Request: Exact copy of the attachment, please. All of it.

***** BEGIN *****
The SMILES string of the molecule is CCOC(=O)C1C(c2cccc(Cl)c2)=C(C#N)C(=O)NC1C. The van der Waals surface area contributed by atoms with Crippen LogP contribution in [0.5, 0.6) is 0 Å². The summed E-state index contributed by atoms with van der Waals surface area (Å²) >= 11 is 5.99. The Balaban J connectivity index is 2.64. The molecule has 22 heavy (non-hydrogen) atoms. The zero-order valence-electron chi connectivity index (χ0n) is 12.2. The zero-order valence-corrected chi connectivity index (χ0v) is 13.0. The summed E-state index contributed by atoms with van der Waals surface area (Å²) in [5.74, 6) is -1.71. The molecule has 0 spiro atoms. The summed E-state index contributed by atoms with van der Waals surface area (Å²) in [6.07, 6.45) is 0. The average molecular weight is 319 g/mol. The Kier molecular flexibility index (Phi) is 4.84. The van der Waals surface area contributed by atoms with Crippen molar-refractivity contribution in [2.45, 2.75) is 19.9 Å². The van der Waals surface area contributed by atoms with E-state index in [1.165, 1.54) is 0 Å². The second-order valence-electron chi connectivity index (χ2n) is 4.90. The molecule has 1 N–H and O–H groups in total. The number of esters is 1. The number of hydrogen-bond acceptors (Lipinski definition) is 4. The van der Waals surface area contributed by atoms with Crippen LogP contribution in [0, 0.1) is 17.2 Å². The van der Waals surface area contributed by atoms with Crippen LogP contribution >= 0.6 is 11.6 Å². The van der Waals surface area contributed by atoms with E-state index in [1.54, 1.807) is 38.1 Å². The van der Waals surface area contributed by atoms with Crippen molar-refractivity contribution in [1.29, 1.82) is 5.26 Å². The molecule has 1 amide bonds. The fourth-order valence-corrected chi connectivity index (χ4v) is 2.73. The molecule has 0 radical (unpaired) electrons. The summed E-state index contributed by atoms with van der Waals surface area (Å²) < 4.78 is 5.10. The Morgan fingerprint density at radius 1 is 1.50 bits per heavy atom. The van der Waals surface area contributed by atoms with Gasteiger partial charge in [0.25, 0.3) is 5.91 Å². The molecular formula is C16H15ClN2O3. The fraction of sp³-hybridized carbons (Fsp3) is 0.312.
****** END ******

The SMILES string of the molecule is CCOC(=O)C1C(c2cccc(Cl)c2)=C(C#N)C(=O)NC1C. The van der Waals surface area contributed by atoms with Crippen LogP contribution in [0.5, 0.6) is 0 Å². The summed E-state index contributed by atoms with van der Waals surface area (Å²) >= 11 is 5.99. The Balaban J connectivity index is 2.64. The molecule has 22 heavy (non-hydrogen) atoms. The zero-order valence-electron chi connectivity index (χ0n) is 12.2. The zero-order valence-corrected chi connectivity index (χ0v) is 13.0. The summed E-state index contributed by atoms with van der Waals surface area (Å²) in [5.74, 6) is -1.71. The molecule has 0 spiro atoms. The summed E-state index contributed by atoms with van der Waals surface area (Å²) in [6.07, 6.45) is 0. The average molecular weight is 319 g/mol. The Kier molecular flexibility index (Phi) is 4.84. The van der Waals surface area contributed by atoms with Crippen molar-refractivity contribution in [2.45, 2.75) is 19.9 Å². The van der Waals surface area contributed by atoms with E-state index in [1.165, 1.54) is 0 Å². The second-order valence-electron chi connectivity index (χ2n) is 4.90. The molecule has 1 N–H and O–H groups in total. The number of esters is 1. The number of hydrogen-bond acceptors (Lipinski definition) is 4. The van der Waals surface area contributed by atoms with Crippen LogP contribution in [0, 0.1) is 17.2 Å². The van der Waals surface area contributed by atoms with Crippen LogP contribution >= 0.6 is 11.6 Å². The van der Waals surface area contributed by atoms with E-state index in [1.54, 1.807) is 38.1 Å². The van der Waals surface area contributed by atoms with Crippen molar-refractivity contribution in [1.29, 1.82) is 5.26 Å². The molecule has 1 amide bonds. The fourth-order valence-corrected chi connectivity index (χ4v) is 2.73. The molecule has 0 radical (unpaired) electrons. The summed E-state index contributed by atoms with van der Waals surface area (Å²) < 4.78 is 5.10. The Morgan fingerprint density at radius 1 is 1.50 bits per heavy atom. The van der Waals surface area contributed by atoms with Gasteiger partial charge in [0.25, 0.3) is 5.91 Å². The molecular formula is C16H15ClN2O3. The fraction of sp³-hybridized carbons (Fsp3) is 0.312.